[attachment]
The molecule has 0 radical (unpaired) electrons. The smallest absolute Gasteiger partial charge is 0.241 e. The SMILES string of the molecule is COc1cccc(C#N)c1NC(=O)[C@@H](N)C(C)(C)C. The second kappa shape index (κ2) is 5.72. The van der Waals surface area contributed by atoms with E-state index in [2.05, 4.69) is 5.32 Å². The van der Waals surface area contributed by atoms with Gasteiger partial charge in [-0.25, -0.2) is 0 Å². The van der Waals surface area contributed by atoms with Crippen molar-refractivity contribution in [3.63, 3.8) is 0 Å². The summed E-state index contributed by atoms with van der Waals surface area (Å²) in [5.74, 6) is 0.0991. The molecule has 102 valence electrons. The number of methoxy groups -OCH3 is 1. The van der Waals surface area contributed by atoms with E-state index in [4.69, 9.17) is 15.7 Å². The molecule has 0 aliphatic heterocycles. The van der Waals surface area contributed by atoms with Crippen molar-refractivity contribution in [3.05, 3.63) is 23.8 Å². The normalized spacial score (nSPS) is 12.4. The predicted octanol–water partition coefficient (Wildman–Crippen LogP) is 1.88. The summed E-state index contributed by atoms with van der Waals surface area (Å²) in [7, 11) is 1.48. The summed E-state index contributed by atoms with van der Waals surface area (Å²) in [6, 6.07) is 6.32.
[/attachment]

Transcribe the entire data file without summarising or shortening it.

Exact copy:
The molecule has 0 radical (unpaired) electrons. The smallest absolute Gasteiger partial charge is 0.241 e. The SMILES string of the molecule is COc1cccc(C#N)c1NC(=O)[C@@H](N)C(C)(C)C. The second kappa shape index (κ2) is 5.72. The van der Waals surface area contributed by atoms with E-state index in [2.05, 4.69) is 5.32 Å². The van der Waals surface area contributed by atoms with Gasteiger partial charge in [-0.25, -0.2) is 0 Å². The van der Waals surface area contributed by atoms with Crippen molar-refractivity contribution in [3.63, 3.8) is 0 Å². The summed E-state index contributed by atoms with van der Waals surface area (Å²) in [5.74, 6) is 0.0991. The molecule has 102 valence electrons. The number of methoxy groups -OCH3 is 1. The van der Waals surface area contributed by atoms with E-state index in [4.69, 9.17) is 15.7 Å². The molecule has 0 aliphatic heterocycles. The van der Waals surface area contributed by atoms with Crippen molar-refractivity contribution in [3.05, 3.63) is 23.8 Å². The normalized spacial score (nSPS) is 12.4. The predicted octanol–water partition coefficient (Wildman–Crippen LogP) is 1.88. The summed E-state index contributed by atoms with van der Waals surface area (Å²) in [7, 11) is 1.48. The summed E-state index contributed by atoms with van der Waals surface area (Å²) in [6, 6.07) is 6.32.